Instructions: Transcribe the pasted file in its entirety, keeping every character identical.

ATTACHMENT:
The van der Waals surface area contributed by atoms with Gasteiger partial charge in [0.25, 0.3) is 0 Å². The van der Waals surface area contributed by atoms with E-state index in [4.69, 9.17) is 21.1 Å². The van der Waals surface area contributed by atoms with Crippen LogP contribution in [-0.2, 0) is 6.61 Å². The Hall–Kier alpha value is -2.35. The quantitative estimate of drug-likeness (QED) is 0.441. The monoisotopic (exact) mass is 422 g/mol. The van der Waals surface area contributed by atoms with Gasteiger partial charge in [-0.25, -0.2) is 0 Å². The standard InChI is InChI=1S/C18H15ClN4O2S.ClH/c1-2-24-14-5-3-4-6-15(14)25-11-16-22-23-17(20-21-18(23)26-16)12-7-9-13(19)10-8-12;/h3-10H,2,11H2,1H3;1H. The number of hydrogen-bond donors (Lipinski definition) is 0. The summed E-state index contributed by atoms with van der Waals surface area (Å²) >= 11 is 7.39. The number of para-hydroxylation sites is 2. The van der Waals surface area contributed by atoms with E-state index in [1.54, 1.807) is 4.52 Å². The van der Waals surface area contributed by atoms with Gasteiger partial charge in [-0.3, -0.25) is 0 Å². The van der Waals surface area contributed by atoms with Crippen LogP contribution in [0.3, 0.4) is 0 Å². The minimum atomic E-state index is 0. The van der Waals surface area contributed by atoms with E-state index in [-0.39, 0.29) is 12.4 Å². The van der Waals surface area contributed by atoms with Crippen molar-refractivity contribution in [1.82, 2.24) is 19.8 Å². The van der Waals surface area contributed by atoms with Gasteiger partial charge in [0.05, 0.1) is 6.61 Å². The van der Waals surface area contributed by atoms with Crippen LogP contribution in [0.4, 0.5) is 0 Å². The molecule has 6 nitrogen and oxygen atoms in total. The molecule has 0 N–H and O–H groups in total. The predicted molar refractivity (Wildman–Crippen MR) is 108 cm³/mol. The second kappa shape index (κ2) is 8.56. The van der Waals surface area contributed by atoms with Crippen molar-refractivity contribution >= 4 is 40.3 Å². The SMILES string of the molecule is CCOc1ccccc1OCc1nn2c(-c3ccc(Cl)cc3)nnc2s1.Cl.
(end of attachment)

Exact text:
The van der Waals surface area contributed by atoms with Gasteiger partial charge in [0.25, 0.3) is 0 Å². The van der Waals surface area contributed by atoms with E-state index in [4.69, 9.17) is 21.1 Å². The van der Waals surface area contributed by atoms with Crippen LogP contribution in [-0.2, 0) is 6.61 Å². The Hall–Kier alpha value is -2.35. The quantitative estimate of drug-likeness (QED) is 0.441. The monoisotopic (exact) mass is 422 g/mol. The van der Waals surface area contributed by atoms with Gasteiger partial charge in [-0.25, -0.2) is 0 Å². The standard InChI is InChI=1S/C18H15ClN4O2S.ClH/c1-2-24-14-5-3-4-6-15(14)25-11-16-22-23-17(20-21-18(23)26-16)12-7-9-13(19)10-8-12;/h3-10H,2,11H2,1H3;1H. The number of hydrogen-bond donors (Lipinski definition) is 0. The summed E-state index contributed by atoms with van der Waals surface area (Å²) >= 11 is 7.39. The number of para-hydroxylation sites is 2. The van der Waals surface area contributed by atoms with E-state index in [1.54, 1.807) is 4.52 Å². The van der Waals surface area contributed by atoms with Gasteiger partial charge in [-0.3, -0.25) is 0 Å². The van der Waals surface area contributed by atoms with Crippen LogP contribution in [0.3, 0.4) is 0 Å². The minimum atomic E-state index is 0. The van der Waals surface area contributed by atoms with E-state index in [-0.39, 0.29) is 12.4 Å². The van der Waals surface area contributed by atoms with Crippen molar-refractivity contribution in [1.82, 2.24) is 19.8 Å². The van der Waals surface area contributed by atoms with Gasteiger partial charge in [0.05, 0.1) is 6.61 Å². The van der Waals surface area contributed by atoms with Crippen LogP contribution in [0.4, 0.5) is 0 Å². The molecule has 6 nitrogen and oxygen atoms in total. The molecule has 0 N–H and O–H groups in total. The predicted molar refractivity (Wildman–Crippen MR) is 108 cm³/mol. The second kappa shape index (κ2) is 8.56. The van der Waals surface area contributed by atoms with Crippen molar-refractivity contribution >= 4 is 40.3 Å². The SMILES string of the molecule is CCOc1ccccc1OCc1nn2c(-c3ccc(Cl)cc3)nnc2s1.Cl.